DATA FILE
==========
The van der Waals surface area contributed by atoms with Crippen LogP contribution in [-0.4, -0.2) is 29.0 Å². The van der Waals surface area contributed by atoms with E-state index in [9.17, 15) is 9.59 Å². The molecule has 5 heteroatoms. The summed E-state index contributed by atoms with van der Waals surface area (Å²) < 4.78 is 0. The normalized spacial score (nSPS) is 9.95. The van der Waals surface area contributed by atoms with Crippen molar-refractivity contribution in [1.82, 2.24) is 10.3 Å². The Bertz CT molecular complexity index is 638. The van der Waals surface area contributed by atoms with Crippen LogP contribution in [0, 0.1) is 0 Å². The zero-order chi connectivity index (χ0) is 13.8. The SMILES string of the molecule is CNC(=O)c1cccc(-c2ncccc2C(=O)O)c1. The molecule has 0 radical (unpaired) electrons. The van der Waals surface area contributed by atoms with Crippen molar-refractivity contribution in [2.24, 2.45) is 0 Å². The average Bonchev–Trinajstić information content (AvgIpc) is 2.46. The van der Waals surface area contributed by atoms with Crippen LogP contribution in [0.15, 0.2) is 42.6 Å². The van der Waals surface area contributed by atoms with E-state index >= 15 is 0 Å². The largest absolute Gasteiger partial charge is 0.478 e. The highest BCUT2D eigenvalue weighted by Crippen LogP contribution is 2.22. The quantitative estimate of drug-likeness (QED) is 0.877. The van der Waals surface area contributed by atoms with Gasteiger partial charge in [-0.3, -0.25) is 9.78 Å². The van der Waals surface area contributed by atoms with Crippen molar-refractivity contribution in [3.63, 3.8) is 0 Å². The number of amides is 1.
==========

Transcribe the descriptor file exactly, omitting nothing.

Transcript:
The van der Waals surface area contributed by atoms with Crippen LogP contribution in [-0.4, -0.2) is 29.0 Å². The van der Waals surface area contributed by atoms with E-state index in [9.17, 15) is 9.59 Å². The molecule has 5 heteroatoms. The summed E-state index contributed by atoms with van der Waals surface area (Å²) < 4.78 is 0. The normalized spacial score (nSPS) is 9.95. The van der Waals surface area contributed by atoms with Crippen molar-refractivity contribution in [1.82, 2.24) is 10.3 Å². The Bertz CT molecular complexity index is 638. The van der Waals surface area contributed by atoms with Crippen LogP contribution in [0, 0.1) is 0 Å². The zero-order chi connectivity index (χ0) is 13.8. The SMILES string of the molecule is CNC(=O)c1cccc(-c2ncccc2C(=O)O)c1. The molecule has 0 radical (unpaired) electrons. The van der Waals surface area contributed by atoms with Crippen molar-refractivity contribution in [2.24, 2.45) is 0 Å². The average Bonchev–Trinajstić information content (AvgIpc) is 2.46. The van der Waals surface area contributed by atoms with Crippen LogP contribution in [0.15, 0.2) is 42.6 Å². The van der Waals surface area contributed by atoms with E-state index >= 15 is 0 Å². The largest absolute Gasteiger partial charge is 0.478 e. The highest BCUT2D eigenvalue weighted by Crippen LogP contribution is 2.22. The quantitative estimate of drug-likeness (QED) is 0.877. The van der Waals surface area contributed by atoms with Gasteiger partial charge in [-0.3, -0.25) is 9.78 Å². The van der Waals surface area contributed by atoms with Crippen molar-refractivity contribution in [3.63, 3.8) is 0 Å². The number of amides is 1.